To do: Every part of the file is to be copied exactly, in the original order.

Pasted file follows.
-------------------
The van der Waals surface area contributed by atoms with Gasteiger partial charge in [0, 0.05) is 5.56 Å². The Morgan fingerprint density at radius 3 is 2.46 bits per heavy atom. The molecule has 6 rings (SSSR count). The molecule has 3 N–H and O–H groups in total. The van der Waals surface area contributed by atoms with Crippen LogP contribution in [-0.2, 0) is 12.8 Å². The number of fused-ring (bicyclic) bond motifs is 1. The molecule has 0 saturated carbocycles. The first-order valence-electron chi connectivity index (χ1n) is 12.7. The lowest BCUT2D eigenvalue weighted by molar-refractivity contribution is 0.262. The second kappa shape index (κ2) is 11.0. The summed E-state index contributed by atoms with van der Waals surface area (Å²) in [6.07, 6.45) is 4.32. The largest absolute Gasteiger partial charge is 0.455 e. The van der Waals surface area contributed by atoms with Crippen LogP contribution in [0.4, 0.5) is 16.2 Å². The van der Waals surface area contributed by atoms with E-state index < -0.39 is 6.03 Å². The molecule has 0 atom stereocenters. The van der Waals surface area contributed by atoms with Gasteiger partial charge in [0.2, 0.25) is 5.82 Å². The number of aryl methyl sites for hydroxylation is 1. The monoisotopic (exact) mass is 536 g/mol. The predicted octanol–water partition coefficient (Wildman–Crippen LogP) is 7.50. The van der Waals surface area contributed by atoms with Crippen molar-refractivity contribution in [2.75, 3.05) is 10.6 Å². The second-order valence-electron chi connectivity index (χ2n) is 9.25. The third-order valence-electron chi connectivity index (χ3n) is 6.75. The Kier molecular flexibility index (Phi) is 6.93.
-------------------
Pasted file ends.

The van der Waals surface area contributed by atoms with Gasteiger partial charge in [0, 0.05) is 5.56 Å². The Morgan fingerprint density at radius 3 is 2.46 bits per heavy atom. The molecule has 6 rings (SSSR count). The molecule has 3 N–H and O–H groups in total. The van der Waals surface area contributed by atoms with Crippen LogP contribution in [-0.2, 0) is 12.8 Å². The number of fused-ring (bicyclic) bond motifs is 1. The molecule has 0 saturated carbocycles. The first-order valence-electron chi connectivity index (χ1n) is 12.7. The lowest BCUT2D eigenvalue weighted by molar-refractivity contribution is 0.262. The second kappa shape index (κ2) is 11.0. The summed E-state index contributed by atoms with van der Waals surface area (Å²) in [6.07, 6.45) is 4.32. The largest absolute Gasteiger partial charge is 0.455 e. The van der Waals surface area contributed by atoms with Crippen LogP contribution in [0.4, 0.5) is 16.2 Å². The van der Waals surface area contributed by atoms with E-state index < -0.39 is 6.03 Å². The molecule has 0 atom stereocenters. The van der Waals surface area contributed by atoms with Gasteiger partial charge in [0.2, 0.25) is 5.82 Å². The number of aryl methyl sites for hydroxylation is 1. The monoisotopic (exact) mass is 536 g/mol. The predicted octanol–water partition coefficient (Wildman–Crippen LogP) is 7.50. The van der Waals surface area contributed by atoms with Crippen molar-refractivity contribution in [2.75, 3.05) is 10.6 Å². The second-order valence-electron chi connectivity index (χ2n) is 9.25. The third-order valence-electron chi connectivity index (χ3n) is 6.75. The Kier molecular flexibility index (Phi) is 6.93.